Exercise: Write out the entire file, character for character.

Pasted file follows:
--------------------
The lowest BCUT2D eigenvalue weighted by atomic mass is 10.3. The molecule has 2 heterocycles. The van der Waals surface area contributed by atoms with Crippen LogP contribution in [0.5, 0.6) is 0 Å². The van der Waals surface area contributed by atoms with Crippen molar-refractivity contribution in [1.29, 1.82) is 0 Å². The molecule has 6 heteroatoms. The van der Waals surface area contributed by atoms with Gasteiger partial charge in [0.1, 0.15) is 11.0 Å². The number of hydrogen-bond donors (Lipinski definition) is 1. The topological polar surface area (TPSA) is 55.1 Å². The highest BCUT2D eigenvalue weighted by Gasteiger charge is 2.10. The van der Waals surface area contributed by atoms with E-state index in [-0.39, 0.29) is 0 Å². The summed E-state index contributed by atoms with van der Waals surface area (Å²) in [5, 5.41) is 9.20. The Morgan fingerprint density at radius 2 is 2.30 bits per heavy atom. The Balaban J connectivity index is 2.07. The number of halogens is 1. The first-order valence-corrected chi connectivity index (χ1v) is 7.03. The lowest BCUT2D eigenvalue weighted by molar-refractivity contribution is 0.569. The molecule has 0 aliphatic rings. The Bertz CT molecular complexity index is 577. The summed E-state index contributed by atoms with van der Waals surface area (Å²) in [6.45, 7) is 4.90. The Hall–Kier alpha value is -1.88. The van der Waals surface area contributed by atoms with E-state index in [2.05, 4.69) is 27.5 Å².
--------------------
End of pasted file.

The lowest BCUT2D eigenvalue weighted by atomic mass is 10.3. The molecule has 2 heterocycles. The van der Waals surface area contributed by atoms with Crippen LogP contribution in [0.5, 0.6) is 0 Å². The van der Waals surface area contributed by atoms with Crippen molar-refractivity contribution in [1.29, 1.82) is 0 Å². The molecule has 6 heteroatoms. The van der Waals surface area contributed by atoms with Gasteiger partial charge in [0.1, 0.15) is 11.0 Å². The number of hydrogen-bond donors (Lipinski definition) is 1. The topological polar surface area (TPSA) is 55.1 Å². The highest BCUT2D eigenvalue weighted by Gasteiger charge is 2.10. The van der Waals surface area contributed by atoms with E-state index in [-0.39, 0.29) is 0 Å². The summed E-state index contributed by atoms with van der Waals surface area (Å²) in [5, 5.41) is 9.20. The Morgan fingerprint density at radius 2 is 2.30 bits per heavy atom. The Balaban J connectivity index is 2.07. The number of halogens is 1. The first-order valence-corrected chi connectivity index (χ1v) is 7.03. The lowest BCUT2D eigenvalue weighted by molar-refractivity contribution is 0.569. The molecule has 0 aliphatic rings. The Bertz CT molecular complexity index is 577. The summed E-state index contributed by atoms with van der Waals surface area (Å²) in [6.45, 7) is 4.90. The Hall–Kier alpha value is -1.88. The van der Waals surface area contributed by atoms with E-state index in [2.05, 4.69) is 27.5 Å².